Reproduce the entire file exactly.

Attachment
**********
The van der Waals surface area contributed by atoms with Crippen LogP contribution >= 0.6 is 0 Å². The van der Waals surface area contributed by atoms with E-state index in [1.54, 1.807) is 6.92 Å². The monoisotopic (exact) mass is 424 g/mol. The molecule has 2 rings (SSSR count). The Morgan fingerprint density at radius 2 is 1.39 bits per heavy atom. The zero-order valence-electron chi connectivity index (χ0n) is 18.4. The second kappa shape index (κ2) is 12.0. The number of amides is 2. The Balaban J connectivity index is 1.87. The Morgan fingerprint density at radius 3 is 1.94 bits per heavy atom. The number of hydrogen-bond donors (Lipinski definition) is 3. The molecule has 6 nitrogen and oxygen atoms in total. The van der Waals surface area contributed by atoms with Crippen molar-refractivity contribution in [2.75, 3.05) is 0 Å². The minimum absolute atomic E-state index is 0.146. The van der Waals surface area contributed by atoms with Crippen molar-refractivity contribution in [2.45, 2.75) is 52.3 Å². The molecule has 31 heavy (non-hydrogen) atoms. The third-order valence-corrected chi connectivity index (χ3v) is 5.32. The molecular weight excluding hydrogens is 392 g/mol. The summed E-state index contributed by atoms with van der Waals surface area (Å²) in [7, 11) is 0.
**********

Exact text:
The van der Waals surface area contributed by atoms with Crippen LogP contribution >= 0.6 is 0 Å². The van der Waals surface area contributed by atoms with E-state index in [1.54, 1.807) is 6.92 Å². The monoisotopic (exact) mass is 424 g/mol. The molecule has 2 rings (SSSR count). The Morgan fingerprint density at radius 2 is 1.39 bits per heavy atom. The zero-order valence-electron chi connectivity index (χ0n) is 18.4. The second kappa shape index (κ2) is 12.0. The number of amides is 2. The Balaban J connectivity index is 1.87. The Morgan fingerprint density at radius 3 is 1.94 bits per heavy atom. The number of hydrogen-bond donors (Lipinski definition) is 3. The molecule has 6 nitrogen and oxygen atoms in total. The van der Waals surface area contributed by atoms with Crippen molar-refractivity contribution in [2.75, 3.05) is 0 Å². The minimum absolute atomic E-state index is 0.146. The van der Waals surface area contributed by atoms with Crippen molar-refractivity contribution in [2.45, 2.75) is 52.3 Å². The molecule has 31 heavy (non-hydrogen) atoms. The third-order valence-corrected chi connectivity index (χ3v) is 5.32. The molecular weight excluding hydrogens is 392 g/mol. The summed E-state index contributed by atoms with van der Waals surface area (Å²) in [7, 11) is 0.